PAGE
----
Published on November 23rd, 2020 | by MuzikScribe


Angela Agape: The Artist Formerly Known As Jacki-O

In 2014, you reported that you would be retiring from rap. You stated you had become closer with God, and later became an ordained minister. Looking back, what prompted this decision?

Back when I was doing music, I was booked for a show that was all ages, meaning young teenagers could attend. I remembered looking down into the audience at three noticeably young girls singing one of my explicit songs word for word. They were dancing and twerking, and I remember feeling really bad about it. So, my transition didn’t happen 6 years ago. God was working on me while I was still doing music. Another time I was in the mall shopping when an older woman came up to me telling me that she noticed some of the other shoppers getting excited that I was there. She asked was I a rapper, and asked what kind of music I did. I thought about it for a minute, then found myself embarrassed to even say. This happened more than once, so I realized that a sense of morality was taking over me and if I was ashamed of what I was doing, I didn’t need to be doing it.

Over the course of the past six plus years, what all exactly had / have you been up to (both personally and professionally speaking)?  

When my worldview changed, so did my dating life. I began to look at relationships differently. Before it was money, but I began to look at (a) man’s spirit. Is he kind, is he understanding and patient, and can he tell me about God? My mind was made up. I wanted God and if I was going to date anyone, they would have to know God. I started going to church every chance I got; sometimes three and four times a week! I started my celibacy journey in 2013, because I wanted to hear from God clearly without the noise of different relationships from dating. Becoming celibate was the best time of my life because I learned how to be alone, I got to know my real self; my likes, dislikes, strengths and weaknesses. I found out that sexual pleasure is for my husband. I was celibate 5 years before getting married in 2018.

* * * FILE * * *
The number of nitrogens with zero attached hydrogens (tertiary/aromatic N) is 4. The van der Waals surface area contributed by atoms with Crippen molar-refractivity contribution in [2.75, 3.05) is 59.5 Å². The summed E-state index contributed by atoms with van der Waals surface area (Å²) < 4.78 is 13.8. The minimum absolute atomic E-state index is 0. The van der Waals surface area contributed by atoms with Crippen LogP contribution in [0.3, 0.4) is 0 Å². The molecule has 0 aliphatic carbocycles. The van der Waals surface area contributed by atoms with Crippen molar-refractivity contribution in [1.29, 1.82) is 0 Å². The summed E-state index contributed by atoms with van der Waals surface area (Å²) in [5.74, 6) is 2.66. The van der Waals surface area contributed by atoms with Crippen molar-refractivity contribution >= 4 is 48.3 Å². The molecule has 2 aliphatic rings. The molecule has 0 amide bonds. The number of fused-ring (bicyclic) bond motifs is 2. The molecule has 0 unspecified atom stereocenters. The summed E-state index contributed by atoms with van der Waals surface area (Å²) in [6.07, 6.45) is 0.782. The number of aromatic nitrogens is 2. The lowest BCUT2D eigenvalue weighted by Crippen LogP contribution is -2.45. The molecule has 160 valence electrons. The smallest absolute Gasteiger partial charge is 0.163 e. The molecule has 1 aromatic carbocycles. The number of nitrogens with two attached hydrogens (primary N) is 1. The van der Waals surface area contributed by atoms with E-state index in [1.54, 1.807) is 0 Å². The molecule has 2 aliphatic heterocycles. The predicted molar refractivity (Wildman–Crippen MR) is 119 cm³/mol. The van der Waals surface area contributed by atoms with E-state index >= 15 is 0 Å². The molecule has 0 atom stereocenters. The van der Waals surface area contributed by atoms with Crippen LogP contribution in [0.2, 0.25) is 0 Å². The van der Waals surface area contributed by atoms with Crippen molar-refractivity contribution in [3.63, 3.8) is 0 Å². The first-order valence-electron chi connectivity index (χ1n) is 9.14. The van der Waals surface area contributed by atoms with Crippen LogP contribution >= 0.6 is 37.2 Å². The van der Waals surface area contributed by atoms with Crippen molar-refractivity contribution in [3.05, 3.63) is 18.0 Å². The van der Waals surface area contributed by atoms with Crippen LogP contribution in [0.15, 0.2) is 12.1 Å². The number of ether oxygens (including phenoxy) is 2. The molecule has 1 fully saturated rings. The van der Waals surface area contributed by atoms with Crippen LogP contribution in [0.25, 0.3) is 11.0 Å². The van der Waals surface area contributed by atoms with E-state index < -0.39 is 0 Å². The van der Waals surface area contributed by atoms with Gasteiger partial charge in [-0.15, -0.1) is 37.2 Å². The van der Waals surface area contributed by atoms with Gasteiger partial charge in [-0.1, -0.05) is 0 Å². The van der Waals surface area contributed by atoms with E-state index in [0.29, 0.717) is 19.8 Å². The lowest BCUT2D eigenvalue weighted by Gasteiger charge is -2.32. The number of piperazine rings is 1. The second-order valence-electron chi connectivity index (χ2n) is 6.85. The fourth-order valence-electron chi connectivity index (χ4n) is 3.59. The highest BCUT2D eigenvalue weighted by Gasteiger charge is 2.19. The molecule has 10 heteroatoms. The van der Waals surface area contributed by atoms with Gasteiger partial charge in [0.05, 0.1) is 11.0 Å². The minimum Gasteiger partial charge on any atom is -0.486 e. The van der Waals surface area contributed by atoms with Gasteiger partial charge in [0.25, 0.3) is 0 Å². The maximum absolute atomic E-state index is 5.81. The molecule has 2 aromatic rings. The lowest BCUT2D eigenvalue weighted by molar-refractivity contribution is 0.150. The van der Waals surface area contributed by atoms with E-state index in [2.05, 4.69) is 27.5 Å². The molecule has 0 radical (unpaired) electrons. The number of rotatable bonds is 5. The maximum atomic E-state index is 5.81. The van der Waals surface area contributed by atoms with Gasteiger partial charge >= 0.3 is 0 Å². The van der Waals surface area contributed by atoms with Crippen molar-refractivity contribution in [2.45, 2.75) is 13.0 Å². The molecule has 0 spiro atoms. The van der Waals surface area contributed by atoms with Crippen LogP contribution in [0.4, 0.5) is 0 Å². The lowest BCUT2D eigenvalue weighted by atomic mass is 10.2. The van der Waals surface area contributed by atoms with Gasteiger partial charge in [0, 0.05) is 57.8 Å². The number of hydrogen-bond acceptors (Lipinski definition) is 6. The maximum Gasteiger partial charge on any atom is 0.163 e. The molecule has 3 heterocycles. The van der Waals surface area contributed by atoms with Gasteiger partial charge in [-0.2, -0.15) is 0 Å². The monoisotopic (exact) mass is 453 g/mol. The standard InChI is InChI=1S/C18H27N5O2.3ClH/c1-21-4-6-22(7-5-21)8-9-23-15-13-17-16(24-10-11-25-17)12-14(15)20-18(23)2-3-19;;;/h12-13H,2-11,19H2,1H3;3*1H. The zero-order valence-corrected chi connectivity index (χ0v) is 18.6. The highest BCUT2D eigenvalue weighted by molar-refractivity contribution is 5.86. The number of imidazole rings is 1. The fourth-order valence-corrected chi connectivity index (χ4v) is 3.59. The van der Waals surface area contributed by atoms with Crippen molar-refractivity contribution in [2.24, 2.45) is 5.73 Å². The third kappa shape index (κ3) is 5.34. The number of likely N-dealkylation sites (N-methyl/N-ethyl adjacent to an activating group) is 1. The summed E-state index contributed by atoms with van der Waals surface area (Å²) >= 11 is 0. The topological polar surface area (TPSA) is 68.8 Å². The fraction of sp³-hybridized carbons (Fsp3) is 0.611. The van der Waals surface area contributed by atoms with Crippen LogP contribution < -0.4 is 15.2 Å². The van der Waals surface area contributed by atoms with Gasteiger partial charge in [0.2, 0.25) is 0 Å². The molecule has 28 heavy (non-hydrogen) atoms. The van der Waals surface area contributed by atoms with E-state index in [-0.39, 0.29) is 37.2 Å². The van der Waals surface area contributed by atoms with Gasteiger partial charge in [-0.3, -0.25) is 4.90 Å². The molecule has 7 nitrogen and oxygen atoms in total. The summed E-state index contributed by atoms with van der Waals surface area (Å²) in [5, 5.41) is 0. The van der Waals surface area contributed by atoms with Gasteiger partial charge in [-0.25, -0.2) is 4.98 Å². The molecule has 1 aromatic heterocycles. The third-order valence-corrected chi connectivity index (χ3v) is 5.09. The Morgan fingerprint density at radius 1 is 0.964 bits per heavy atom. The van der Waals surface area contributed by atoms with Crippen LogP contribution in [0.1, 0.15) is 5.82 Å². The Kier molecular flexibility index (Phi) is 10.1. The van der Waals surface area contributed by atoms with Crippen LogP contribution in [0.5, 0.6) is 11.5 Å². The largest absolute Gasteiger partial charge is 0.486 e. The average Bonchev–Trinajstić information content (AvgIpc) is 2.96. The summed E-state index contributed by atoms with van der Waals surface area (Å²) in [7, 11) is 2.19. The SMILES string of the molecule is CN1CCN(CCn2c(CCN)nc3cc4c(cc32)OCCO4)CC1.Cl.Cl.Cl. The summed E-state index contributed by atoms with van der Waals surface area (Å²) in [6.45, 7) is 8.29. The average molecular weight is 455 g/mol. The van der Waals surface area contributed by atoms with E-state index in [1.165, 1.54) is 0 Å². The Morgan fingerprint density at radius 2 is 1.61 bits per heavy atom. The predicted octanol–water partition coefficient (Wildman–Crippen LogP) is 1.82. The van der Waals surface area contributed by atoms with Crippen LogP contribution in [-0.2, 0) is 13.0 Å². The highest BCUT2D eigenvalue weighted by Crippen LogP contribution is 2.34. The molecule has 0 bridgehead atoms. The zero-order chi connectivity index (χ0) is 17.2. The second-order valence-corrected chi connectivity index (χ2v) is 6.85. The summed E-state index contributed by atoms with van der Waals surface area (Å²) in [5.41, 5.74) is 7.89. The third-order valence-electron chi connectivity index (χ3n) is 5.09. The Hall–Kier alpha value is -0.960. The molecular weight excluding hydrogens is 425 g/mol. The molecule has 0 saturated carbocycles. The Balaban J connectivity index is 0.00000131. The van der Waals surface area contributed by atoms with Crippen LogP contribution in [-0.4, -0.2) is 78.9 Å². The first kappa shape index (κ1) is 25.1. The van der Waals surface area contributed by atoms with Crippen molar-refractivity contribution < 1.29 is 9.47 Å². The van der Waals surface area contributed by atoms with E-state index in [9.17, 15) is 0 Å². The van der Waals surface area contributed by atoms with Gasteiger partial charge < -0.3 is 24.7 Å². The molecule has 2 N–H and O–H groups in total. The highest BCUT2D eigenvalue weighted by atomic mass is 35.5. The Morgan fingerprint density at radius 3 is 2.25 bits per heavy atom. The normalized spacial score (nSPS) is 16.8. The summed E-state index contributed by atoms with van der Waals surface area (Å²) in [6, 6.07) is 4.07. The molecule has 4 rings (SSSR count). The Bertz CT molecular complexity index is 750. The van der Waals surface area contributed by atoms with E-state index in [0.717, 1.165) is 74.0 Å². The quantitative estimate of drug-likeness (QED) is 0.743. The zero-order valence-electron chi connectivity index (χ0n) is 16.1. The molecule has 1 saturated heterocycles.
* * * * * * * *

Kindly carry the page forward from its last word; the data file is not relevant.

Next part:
That said, are you happy with the present state of Hip Hop? And, even more specifically, women in rap? 

I cannot say that I’m happy for the state of Hip Hop. What has happened to me is I’m morally conscious now. My worldview has changed. I see hedonism when I see Hip Hop now. I could not have possibly opened my own eyes; God did.  Many women have come after me…I’m not really familiar with their work, but we are living in a very social world where any and everything is used as a platform to promote new artists. So, I see them. I feel somewhat happy they are living their life’s dream, but sad at the same time because they’re living their life’s dream but at what cost? The state of Hip Hop has become a multi-billion dollar industry, owned mostly by Jews. Young black rappers get into the industry not necessarily because of talent, but by being wild and destructive and this is only in the Hip Hop genre. The females sell sex, and the men sell murder and drugs, in their music. Young rappers are literally putting their lives on the line to make money. So even if their lyrics aren’t real, they start to believe their own hype. They have to live up to this image they created by hanging around real killers and real drugs. They literally set themselves up as targets for the feds, robbers and beef with other rappers, and in the end the record companies wind up owning the masters because they are dying way too early.  Tupac and Biggie murders were never solved, and no one was arrested. This showed the world that a rapper’s life has no value, and the case will most likely end up in a cold case file. That lifestyle is a setup. More Hip Hop artists are murdered and imprisoned than any other music genre. Hip Hop music now mainly promotes three things; sex, drugs and murder, and Hip Hop’s influence shapes our communities, families and our youth. How can a morally conscious person who is awake be happy for that?

Take me back…tell me your whole inception into music — When did you first become interested in it? And how did it all begin for you? 

I became interested in music at 12 years old when I started writing poetry. I remember going up to this building where Luke and the 2 Live Crew used to hang out at. I was probably 14 or 15 at the time, and it was during the day so most of the youg kids hung out there. I talked one of the other rappers into following me home to ask my mom if I could rap with them. You already know what the answer was… *She giggles* NO!

Now you’re a native of Miami, Florida, correct? So, growing up in “The Magic City,” who all did / do you consider to be your strongest influences?

I wouldn’t say who, I would say what. I’d say the strongest influence in Miami is poverty. Miami is beautiful in magazines, but in the inner city it’s a lot different now. Miami has become predominantly bilingual, so most jobs are limited. While the drug boys were throwing up money in the strip clubs, businessmen from other countries came in and gentrified the inner-city communities. No one thought to buy back the homes and blocks they grew up in. The average 3 (bedrooms) / 2 (baths) in Miami is $400K in the ‘hood. Now tell me how can a non-bilingual person making minimum wage afford to stay in the city they grew up in?  This is one of the reasons most people in Miami move to Atlanta or out of state.

Where’s does your moniker originally derive from?